[i] USS Pueblo web site, http://www.usspueblo.org/Pueblo_Incident/January_23.html, last accessed 10/26/2018.
[ii] USS Pueblo web site, http://www.usspueblo.org/Pueblo_Incident/January_23.html, last accessed 10/26/2018.
[iii] Station HYPO, USS Pueblo – An Odyssey of Captivity, By Captain Ron Samuelson, USN, (Retired), https://stationhypo.com/2018/01/24/uss-pueblo-an-odyssey-of-captivity-part-1-of-7/, last accessed 11/11/2018.
The crew were taken off the ship, bound and blindfolded, and put on a bus. The bus took them to Pyongyang, North Korea’s capital. On the way the North Koreans took them off the bus and assaulted them.[i] They were held in captivity under harsh conditions that included beatings and mock executions.[ii]
Commander Bucher signed a confession and admitted the USS Pueblo entered into North Korean waters. During preparations for a second international press conference Commander Bucher claimed he had a seizure of lockjaw and could not speak.[iii] Commander Bucher and his crew did many things to frustrate North Korean efforts to put on the façade the crew was treated humanely. In one case the crew was posed for a propaganda picture. Some of the sailors gave “the finger” as the photo was snapped. When asked the crew claimed it was a “Hawaiian good luck symbol”. The North Koreans eventually learned the truth and the crew suffered beatings because of it.
[i] Station HYPO, USS Pueblo – An Odyssey of Captivity, By Captain Ron Samuelson, USN, (Retired), https://stationhypo.com/2018/01/24/uss-pueblo-an-odyssey-of-captivity-part-2-of-7/, last accessed 11/11/2018.
[ii] Station HYPO, USS Pueblo – An Odyssey of Captivity, By Captain Ron Samuelson, USN, (Retired), https://stationhypo.com/2018/01/25/uss-pueblo-an-odyssey-of-captivity-part-3-of-7, last accessed 11/11/2018.
[iii] Station HYPO, USS Pueblo – An Odyssey of Captivity, By Captain Ron Samuelson, USN, (Retired), https://stationhypo.com/2018/01/27/uss-pueblo-an-odyssey-of-captivity-part-5-of-7/, last accessed 11/11/2018.
On January 26 the U.S. called Air National Guard and Air Force Reserve elements to active duty[i]. It appeared the U.S. might have a military response. In Vietnam the U.S. Marine garrison, and Army of the Republic of Vietnam troops, at Khe Sanh were under siege. Viet Cong and North Vietnamese forces launched the Tet Offensive on January 30, 1968. President Lyndon B. Johnson decided the best chance for bringing the USS Pueblo sailors home alive was through negotiation. This made President Johnson appear indecisive to some. Others didn’t believe the USS Pueblo was in international waters. Other events in 1968 drew attention away from the USS Pueblo’s crew. Vietnam and how to deal with civil unrest were the major issues in the 1968 presidential campaign.
[i] Air Force Fiftieth Anniversary, The Cold War and Beyond, by Frederick J. Shaw Jr. and Timothy Warnock, Air Force History and Museum Program in association with Air University Press, 1997.
Return and Aftermath
The negotiations for the return of the USS Pueblo and its crew began on January 24, 1968. Rear Admiral John Victor Smith, USN, demanded North Korea immediately return the ship and its crew and apologize for its actions. He also advised the North Koreans the United States reserved the right to ask for compensation. North Korean negotiator, Major General Pak Chung Kuk, demanded the United States admit the USS Pueblo entered North Korean waters, apologize, and assure North Korea it would never happen again.[i]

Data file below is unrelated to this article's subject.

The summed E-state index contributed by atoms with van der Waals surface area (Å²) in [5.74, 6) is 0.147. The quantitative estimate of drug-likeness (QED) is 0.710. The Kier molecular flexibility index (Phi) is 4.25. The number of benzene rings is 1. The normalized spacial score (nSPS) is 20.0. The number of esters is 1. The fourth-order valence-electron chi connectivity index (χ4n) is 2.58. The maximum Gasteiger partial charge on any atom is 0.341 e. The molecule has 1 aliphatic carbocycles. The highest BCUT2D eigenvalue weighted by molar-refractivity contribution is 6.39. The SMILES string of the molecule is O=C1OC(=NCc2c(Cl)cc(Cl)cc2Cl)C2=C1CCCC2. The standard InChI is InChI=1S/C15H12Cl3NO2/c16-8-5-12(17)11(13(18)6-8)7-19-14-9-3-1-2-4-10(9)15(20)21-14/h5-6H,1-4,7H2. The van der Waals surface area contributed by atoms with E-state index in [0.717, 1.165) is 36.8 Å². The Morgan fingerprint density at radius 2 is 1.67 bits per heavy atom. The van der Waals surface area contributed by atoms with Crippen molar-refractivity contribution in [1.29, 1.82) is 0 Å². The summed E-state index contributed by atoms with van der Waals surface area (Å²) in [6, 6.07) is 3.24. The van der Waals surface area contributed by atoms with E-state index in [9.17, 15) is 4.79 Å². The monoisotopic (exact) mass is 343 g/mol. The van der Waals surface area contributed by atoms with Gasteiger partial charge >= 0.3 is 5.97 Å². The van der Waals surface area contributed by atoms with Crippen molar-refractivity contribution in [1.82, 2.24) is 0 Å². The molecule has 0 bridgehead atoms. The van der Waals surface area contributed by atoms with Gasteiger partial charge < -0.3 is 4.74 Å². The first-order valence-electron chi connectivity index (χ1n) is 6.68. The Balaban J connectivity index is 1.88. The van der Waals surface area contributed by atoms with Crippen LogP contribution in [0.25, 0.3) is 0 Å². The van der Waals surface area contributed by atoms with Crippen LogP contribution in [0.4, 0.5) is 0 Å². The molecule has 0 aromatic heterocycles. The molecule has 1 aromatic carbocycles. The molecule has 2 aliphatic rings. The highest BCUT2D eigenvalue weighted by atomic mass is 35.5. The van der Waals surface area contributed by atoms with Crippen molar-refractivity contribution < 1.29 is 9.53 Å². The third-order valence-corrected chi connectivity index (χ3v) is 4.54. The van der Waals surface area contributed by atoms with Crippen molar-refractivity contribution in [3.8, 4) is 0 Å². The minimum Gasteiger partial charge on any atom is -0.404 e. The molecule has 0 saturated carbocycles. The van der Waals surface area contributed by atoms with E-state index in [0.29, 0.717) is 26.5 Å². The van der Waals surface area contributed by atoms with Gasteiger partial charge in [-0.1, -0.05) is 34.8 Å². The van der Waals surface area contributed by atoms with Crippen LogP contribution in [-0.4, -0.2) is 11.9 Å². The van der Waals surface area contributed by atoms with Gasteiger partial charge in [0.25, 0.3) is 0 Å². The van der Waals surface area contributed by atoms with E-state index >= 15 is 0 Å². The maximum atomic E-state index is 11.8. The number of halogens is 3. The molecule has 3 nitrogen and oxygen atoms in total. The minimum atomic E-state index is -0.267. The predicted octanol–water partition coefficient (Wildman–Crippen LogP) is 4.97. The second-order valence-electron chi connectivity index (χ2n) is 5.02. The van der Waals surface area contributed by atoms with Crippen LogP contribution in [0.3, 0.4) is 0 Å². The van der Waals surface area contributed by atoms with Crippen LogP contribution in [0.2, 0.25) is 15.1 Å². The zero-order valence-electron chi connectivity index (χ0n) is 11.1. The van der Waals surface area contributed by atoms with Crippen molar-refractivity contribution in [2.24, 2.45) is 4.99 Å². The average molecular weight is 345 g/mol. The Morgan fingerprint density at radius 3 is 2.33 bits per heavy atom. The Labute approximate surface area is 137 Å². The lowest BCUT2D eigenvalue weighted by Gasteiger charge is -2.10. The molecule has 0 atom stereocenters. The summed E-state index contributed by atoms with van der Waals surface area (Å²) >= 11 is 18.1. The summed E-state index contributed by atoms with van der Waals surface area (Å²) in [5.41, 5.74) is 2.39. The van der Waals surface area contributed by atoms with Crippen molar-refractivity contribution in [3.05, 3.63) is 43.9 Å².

It wasn’t until March 4 that North Korea identified Fireman Duane Hodges as the man who was killed in the incident. They also identified the wounded sailors. Negotiations dragged on, it even became laughing stock for the popular comedy variety series Rowan & Martin’s Laugh-in Show.
The Korean country director was James Leonard. It was November and the negotiations were deadlocked. Leonard’s spouse, Eleanor Leonard, suggested they state they are signing a false document right before signing the admission of guilt. James Leonard told the chief UN Negotiator at Panmunjom, U.S. Army Major General Gilbert H. Woodward, to point out to General Pak if they didn’t agree to this proposal the U.S. would withdraw the proposal and they would have to negotiate with the next president, Richard M. Nixon.[ii]
At Panmunjom General Woodward said; “The document which I am going to sign was prepared by the North Koreans I will sign the document to free the crew and only to free the crew.” He then signed the admission. North Korea has signed confessions. North Korea has the USS Pueblo as a museum ship. The U.S. Navy still has the USS Pueblo listed as a ship in commission.
The U.S. civilian population hailed Commander Bucher and his crew as heroes on their return home. The military reaction was mixed. The U.S. Navy held a Court of Inquiry. Commander Bucher pointed out numerous errors by the U.S. Navy. The Court of Inquiry recommended Commander Bucher and Lieutenant Steve Harris, the Officer in Charge of the Research Department, be court-martialed. The Court of Inquiry singled out Marine Sergeant Robert Chicca and 10 Navy crew members for praise for their acts of resistance while in captivity. Secretary of the Navy John Chafee decided against a court-martial stating, “They have suffered enough”. In 1972 an Air Force military training instructor, giving a class to basic trainees on the Code of Conduct, held up Commander Bucher as an example on how not to behave in the face of the enemy.
The U.S. Navy decommissioned the other AGER ships; the USS Banner and the USS Palm Beach.[iii] On April 15, 1969 a North Korean fighter shot down a U.S. Navy EC-121 over international waters over 100 miles from North Korea. The attack killed all 31 on board the EC-121.[iv]
[i] USS Pueblo Organization, http://www.usspueblo.org/Prisoners/Negotiations.html, last accessed 11/15/2018.
[ii] USS Pueblo Organization, http://www.usspueblo.org/Prisoners/Negotiations.html, last accessed 11/15/2018.
[iii] Station HYPO, USS Pueblo – An Odyssey of Captivity, By Captain Ron Samuelson, USN, (Retired), https://stationhypo.com/2018/01/29/uss-pueblo-an-odyssey-of-captivity-part-7-of-7/#more-9265, last accessed 11/18/2018.
[iv] Steeljawscribe,com, http://steeljawscribe.com/2009/04/14/this-date-naval-aviation-history-deep-sea-129, last accessed 11/18/18.
© 2018 Robert Sacchi